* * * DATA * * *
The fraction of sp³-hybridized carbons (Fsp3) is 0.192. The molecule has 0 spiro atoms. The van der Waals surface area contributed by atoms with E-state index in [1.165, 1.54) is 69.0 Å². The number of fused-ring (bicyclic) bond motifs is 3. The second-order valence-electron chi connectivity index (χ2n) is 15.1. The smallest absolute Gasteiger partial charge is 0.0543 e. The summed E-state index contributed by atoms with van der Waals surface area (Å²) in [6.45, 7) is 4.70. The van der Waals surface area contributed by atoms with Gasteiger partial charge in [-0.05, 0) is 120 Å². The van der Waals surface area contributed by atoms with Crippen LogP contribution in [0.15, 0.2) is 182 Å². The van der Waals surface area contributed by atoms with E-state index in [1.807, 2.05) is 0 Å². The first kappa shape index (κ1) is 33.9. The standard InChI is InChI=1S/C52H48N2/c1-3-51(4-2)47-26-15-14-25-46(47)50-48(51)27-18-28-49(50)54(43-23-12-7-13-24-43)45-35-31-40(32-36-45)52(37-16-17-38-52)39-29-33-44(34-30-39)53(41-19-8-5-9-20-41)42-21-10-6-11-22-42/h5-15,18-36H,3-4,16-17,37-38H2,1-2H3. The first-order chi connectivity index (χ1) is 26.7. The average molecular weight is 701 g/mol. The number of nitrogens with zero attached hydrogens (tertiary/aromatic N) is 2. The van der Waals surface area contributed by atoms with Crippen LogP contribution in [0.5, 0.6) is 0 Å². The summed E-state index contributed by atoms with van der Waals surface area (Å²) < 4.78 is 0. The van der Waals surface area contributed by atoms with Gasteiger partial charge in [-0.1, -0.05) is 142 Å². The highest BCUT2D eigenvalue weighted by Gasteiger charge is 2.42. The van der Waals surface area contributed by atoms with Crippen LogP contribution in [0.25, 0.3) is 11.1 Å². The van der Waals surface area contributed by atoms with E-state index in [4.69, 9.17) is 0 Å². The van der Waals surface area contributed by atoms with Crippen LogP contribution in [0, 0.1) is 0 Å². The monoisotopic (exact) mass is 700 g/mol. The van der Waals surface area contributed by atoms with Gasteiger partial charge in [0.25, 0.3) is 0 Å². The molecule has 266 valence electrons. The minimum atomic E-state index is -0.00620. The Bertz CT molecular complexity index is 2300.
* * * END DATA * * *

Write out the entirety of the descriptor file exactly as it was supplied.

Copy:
The fraction of sp³-hybridized carbons (Fsp3) is 0.192. The molecule has 0 spiro atoms. The van der Waals surface area contributed by atoms with E-state index in [1.165, 1.54) is 69.0 Å². The number of fused-ring (bicyclic) bond motifs is 3. The second-order valence-electron chi connectivity index (χ2n) is 15.1. The smallest absolute Gasteiger partial charge is 0.0543 e. The summed E-state index contributed by atoms with van der Waals surface area (Å²) in [6.45, 7) is 4.70. The van der Waals surface area contributed by atoms with Gasteiger partial charge in [-0.05, 0) is 120 Å². The van der Waals surface area contributed by atoms with Crippen LogP contribution in [0.15, 0.2) is 182 Å². The van der Waals surface area contributed by atoms with E-state index in [1.807, 2.05) is 0 Å². The first kappa shape index (κ1) is 33.9. The standard InChI is InChI=1S/C52H48N2/c1-3-51(4-2)47-26-15-14-25-46(47)50-48(51)27-18-28-49(50)54(43-23-12-7-13-24-43)45-35-31-40(32-36-45)52(37-16-17-38-52)39-29-33-44(34-30-39)53(41-19-8-5-9-20-41)42-21-10-6-11-22-42/h5-15,18-36H,3-4,16-17,37-38H2,1-2H3. The first-order chi connectivity index (χ1) is 26.7. The average molecular weight is 701 g/mol. The number of nitrogens with zero attached hydrogens (tertiary/aromatic N) is 2. The van der Waals surface area contributed by atoms with Crippen LogP contribution in [0.5, 0.6) is 0 Å². The summed E-state index contributed by atoms with van der Waals surface area (Å²) < 4.78 is 0. The van der Waals surface area contributed by atoms with Gasteiger partial charge in [-0.1, -0.05) is 142 Å². The highest BCUT2D eigenvalue weighted by Gasteiger charge is 2.42. The van der Waals surface area contributed by atoms with Crippen LogP contribution in [0.25, 0.3) is 11.1 Å². The van der Waals surface area contributed by atoms with E-state index in [4.69, 9.17) is 0 Å². The van der Waals surface area contributed by atoms with Crippen LogP contribution in [0, 0.1) is 0 Å². The monoisotopic (exact) mass is 700 g/mol. The van der Waals surface area contributed by atoms with Gasteiger partial charge in [0.25, 0.3) is 0 Å². The molecule has 266 valence electrons. The minimum atomic E-state index is -0.00620. The Bertz CT molecular complexity index is 2300.